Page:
Measures will be deployed to mitigate against Brexit impact on farmers

The Minister for Agriculture, Food and the Marine Michael Creed has indicated this week that he had discussions with the European Commission in relation to the supports that will be required for the agri-food sector in the event of a no-deal Brexit.

The minister also pointed to the fact that he met with the EU Commissioner for Agriculture and Rural Development Phil Hogan to discuss matters.

Yesterday, Monday, April 8, during a press conference, the commissioner admitted that while a no-deal Brexit would be the “worst of outcomes”, a contingency plan was in place for when the UK made its departure.

Meanwhile, Creed said he was confident that EU support measures would be deployed “to help mitigate against the impact on farmers, fishermen and businesses in the sector”.

Irish agri-food exports have proven their ability to compete on EU and international markets.

He continued: “With the value of total agri-food exports having increased by 78% in value between 2009 and 2018 – from €7.8 billion to €13.9 billion – it is a growth that has been driven by the strong reputation Irish product has in meeting the highest standards of food safety and animal welfare, quality and nutrition.”

The minister went on to say that third country markets also formed an increasing proportion of total agri-food exports.

He pointed out that in 2018 approximately 27% of the country’s agri-food exports were to non-EU markets.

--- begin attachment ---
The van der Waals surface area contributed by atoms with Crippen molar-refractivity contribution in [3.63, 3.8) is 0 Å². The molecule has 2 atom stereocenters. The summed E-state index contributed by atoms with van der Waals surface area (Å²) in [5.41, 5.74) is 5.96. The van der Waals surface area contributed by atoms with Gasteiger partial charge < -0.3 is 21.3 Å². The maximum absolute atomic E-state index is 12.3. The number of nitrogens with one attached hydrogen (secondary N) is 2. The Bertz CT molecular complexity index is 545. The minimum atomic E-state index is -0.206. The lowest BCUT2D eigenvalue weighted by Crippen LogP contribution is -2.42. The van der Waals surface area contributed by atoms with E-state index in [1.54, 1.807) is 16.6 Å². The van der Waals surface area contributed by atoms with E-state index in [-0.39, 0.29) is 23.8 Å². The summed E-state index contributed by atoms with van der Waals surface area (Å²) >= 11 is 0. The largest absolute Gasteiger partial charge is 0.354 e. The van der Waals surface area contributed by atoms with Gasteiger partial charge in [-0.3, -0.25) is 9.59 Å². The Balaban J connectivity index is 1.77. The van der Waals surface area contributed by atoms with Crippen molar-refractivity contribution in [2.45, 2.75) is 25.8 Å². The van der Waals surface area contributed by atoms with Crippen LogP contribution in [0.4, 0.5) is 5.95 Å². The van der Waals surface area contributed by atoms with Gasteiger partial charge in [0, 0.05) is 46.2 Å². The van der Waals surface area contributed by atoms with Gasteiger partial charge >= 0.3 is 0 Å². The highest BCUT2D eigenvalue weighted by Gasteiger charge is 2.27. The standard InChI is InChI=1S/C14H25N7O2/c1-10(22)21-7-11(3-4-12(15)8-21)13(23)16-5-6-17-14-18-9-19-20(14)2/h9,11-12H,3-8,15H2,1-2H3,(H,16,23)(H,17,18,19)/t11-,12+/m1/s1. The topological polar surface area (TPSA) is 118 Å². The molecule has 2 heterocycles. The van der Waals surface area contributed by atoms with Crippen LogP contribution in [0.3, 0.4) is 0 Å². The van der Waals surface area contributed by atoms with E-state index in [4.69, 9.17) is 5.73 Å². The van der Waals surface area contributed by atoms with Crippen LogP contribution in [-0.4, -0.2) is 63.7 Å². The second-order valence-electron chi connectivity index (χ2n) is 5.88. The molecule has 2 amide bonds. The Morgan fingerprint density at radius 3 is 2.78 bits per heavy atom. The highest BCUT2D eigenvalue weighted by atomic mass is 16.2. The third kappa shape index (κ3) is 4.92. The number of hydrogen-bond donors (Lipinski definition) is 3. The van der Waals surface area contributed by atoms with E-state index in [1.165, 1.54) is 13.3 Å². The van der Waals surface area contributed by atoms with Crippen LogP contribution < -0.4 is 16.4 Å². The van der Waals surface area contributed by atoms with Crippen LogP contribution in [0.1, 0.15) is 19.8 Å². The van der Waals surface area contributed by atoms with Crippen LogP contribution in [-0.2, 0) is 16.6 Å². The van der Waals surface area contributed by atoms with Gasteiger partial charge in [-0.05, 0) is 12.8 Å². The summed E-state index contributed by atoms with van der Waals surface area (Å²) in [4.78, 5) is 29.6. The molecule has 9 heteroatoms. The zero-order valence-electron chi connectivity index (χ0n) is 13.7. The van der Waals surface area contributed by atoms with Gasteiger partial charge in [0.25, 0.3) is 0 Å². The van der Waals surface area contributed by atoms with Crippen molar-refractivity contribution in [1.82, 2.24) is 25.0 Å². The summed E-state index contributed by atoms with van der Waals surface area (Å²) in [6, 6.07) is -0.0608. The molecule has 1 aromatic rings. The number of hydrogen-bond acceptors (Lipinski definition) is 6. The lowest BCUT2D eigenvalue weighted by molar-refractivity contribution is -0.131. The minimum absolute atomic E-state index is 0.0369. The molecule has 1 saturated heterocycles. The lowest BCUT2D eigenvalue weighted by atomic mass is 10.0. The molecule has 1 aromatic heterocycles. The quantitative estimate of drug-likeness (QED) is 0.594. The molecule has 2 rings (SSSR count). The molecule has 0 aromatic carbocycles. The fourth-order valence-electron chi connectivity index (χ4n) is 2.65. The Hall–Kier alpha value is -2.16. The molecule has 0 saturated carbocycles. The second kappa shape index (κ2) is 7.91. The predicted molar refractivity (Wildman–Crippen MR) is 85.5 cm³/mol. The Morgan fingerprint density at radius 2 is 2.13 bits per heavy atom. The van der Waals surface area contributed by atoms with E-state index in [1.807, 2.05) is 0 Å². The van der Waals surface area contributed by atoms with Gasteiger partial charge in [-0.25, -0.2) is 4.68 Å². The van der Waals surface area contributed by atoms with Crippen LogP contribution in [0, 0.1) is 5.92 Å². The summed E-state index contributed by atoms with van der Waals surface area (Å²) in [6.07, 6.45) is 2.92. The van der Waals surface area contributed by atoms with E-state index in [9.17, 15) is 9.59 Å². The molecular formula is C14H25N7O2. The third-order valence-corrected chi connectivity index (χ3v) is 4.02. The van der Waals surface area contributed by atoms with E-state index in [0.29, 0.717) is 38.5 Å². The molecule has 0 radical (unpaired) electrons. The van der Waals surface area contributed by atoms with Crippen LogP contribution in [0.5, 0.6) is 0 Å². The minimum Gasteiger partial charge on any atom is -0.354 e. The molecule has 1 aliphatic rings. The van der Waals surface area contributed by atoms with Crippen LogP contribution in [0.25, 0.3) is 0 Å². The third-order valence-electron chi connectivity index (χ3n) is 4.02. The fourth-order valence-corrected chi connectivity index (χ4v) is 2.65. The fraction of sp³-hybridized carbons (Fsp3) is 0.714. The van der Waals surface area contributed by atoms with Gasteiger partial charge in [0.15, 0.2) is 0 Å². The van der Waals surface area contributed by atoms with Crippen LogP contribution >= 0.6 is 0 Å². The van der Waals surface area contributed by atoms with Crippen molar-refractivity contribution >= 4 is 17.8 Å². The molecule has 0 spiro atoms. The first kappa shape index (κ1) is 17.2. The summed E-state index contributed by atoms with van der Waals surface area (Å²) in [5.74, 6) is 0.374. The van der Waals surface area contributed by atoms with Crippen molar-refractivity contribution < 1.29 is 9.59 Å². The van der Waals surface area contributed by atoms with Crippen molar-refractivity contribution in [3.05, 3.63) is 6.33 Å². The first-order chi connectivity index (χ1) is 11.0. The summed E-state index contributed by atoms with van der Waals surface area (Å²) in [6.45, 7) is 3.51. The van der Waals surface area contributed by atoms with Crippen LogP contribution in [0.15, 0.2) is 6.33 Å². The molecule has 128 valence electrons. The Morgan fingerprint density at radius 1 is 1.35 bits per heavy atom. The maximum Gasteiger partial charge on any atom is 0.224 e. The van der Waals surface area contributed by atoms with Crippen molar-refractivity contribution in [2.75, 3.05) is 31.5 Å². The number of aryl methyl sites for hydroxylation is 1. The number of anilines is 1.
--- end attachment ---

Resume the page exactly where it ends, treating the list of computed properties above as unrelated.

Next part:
This, Creed continued, represented a marked increase from 2009 when they accounted for 20% of the value of exports.

Half of our export growth since 2010 has come from markets outside Europe.

The minister continued: “This has been led by a sixfold increase in exports to China, a doubling to the rest of Asia and North America and a rise of 40% in trade to the Middle East and Africa.”

He then pointed out that the development of new markets, and the growth of existing markets, based on market insights, is one of the five themes of Food Wise 2025, the 10-year strategy for the agri-food sector.

“Market development and diversification is also a key response to the challenges which Brexit poses for agri-food and, in particular, the beef sector.

“In 2018, a number of additional markets were opened by the department, including the Chinese beef market, following years of sustained effort. There has also been an enhanced programme of Government agri-food trade missions to key new markets.”